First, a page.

The cement industry can also take advantage of opportunities for industrial symbiosis – including using the waste or by-products from one process to produce another product of value – to help close the material loop, reduce energy use and reduce emissions in the case of carbon capture and utilisation. Examples include using steel blast-furnace slag in cement production and waste from other industries as alternative fuels for cement production. 

Greater uptake of alternative fuels can be facilitated by redirecting waste from landfills to the cement industry and by coordinating the supply of sustainably sourced biomass across sectors to enable cost-competitive access for cement production. 

Accelerating innovation and deployment of innovative low-carbon technologies – particularly CCUS and alternative binding materials – will be key to reduce cement production emissions after 2030. RD&D over the next decade is therefore imperative. 

Governments and financial investors need to increase support for RD&D, particularly to advance the large-scale demonstration and deployment of technologies that have already shown promise. Public-private partnerships can help, as can green public procurement and contracts for difference that generate early demand and enable producers to gain experience and bring down costs. Government coordination of stakeholder efforts can also direct focus to priority areas and avoid overlap. 

Governments may also need to develop or modify regulations to facilitate technology uptake. For example, shifting from prescriptive to performance-based design standards (e.g. within building codes) would stimulate uptake of lower-carbon blended cements and cements that include alternative binding materials. 

It will also be important to begin planning and developing infrastructure for the eventual deployment of innovative processes, such as CCUS pipeline networks to transport CO2 for use or storage. Gaining social acceptance for building this infrastructure, particularly CO2 transport and storage facilities, will also be necessary. 

Policymakers can promote CO2 emissions reduction efforts by adopting mandatory reduction policies, such as a gradually rising carbon price or tradeable industry performance standards that require average CO2 intensity for production of each key material to decline across the economy and permit regulated entities to trade compliance credits.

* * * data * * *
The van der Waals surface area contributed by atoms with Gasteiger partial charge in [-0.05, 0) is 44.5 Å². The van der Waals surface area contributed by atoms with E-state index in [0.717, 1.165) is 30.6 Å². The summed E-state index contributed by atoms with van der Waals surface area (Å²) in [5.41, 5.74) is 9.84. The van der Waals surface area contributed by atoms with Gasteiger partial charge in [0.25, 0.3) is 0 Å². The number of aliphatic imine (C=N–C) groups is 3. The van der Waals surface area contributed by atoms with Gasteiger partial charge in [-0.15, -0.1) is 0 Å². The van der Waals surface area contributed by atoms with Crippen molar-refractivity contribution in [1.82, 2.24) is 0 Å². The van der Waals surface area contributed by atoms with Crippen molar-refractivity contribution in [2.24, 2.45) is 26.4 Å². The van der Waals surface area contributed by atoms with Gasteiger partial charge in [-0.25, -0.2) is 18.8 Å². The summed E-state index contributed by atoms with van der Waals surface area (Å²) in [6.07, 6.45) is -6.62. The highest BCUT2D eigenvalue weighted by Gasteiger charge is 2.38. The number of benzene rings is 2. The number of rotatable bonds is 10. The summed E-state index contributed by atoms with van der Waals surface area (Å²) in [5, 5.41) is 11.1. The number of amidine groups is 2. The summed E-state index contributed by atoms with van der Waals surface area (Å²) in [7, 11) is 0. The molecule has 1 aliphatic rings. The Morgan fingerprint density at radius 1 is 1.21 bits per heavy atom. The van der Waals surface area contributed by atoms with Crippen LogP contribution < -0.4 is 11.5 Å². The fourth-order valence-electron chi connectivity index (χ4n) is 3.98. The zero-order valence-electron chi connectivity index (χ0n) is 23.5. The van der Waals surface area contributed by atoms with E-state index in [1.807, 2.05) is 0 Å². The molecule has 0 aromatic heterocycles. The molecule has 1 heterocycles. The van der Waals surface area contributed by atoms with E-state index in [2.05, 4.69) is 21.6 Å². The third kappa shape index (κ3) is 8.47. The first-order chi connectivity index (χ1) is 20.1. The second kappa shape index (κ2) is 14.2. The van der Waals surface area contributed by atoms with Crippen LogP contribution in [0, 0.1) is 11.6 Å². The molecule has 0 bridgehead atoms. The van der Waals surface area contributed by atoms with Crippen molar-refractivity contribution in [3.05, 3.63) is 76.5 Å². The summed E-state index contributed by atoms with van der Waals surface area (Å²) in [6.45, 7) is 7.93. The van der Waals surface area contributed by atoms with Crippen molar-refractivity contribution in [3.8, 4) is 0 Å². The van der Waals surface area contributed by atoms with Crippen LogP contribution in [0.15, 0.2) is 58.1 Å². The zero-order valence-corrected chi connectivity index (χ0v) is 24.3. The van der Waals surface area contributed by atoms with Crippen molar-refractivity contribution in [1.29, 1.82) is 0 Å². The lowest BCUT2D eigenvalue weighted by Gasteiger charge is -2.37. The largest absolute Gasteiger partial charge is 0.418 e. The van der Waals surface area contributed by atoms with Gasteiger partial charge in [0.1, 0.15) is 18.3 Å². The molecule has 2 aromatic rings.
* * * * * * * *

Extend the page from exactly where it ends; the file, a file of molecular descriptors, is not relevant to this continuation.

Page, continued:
Adopting these policies at lower stringencies in the short term (within the next three to five years) will provide an early market signal, enabling industries to prepare and adapt as stringency increases over time. It can also help reduce the costs of low-carbon production methods, softening the impact on cement prices in the long term. Complementary measures may be useful in the short to medium term, such as differentiated market requirements (i.e. a government-mandated minimum proportion of low-emission cement in targeted products). 

While a considerable proportion of cement production is not exposed to cross-border competition, measures will be needed to help ensure a level global playing field if the strength of policy efforts differs considerably from one region to another. Governments can extend the reach of their efforts by partaking in multilateral forums to facilitate low-carbon technology transfer and to encourage other countries to also adopt mandatory CO2 emissions policies. 

Improving the collection, transparency and accessibility of cement subsector energy performance and CO2 emissions statistics would facilitate research, regulatory and monitoring efforts (including, for example, multi-country performance benchmarking assessments).  

Consistently reported data covering a larger share of global production is especially needed, as reporting from some key regions is currently limited. Industry participation and government coordination are both important to improve data collection and reporting. 

Notes and references
  1. US Geological Survey, Cement Statistics and Information, https://www.usgs.gov/centers/nmic/cement-statistics-and-information 

  2. GCCA (Global Cement and Concrete Association), Getting the Numbers Right, https://gccassociation.org/sustainability-innovation/gnr-gcca-in-numbers/  

Analysis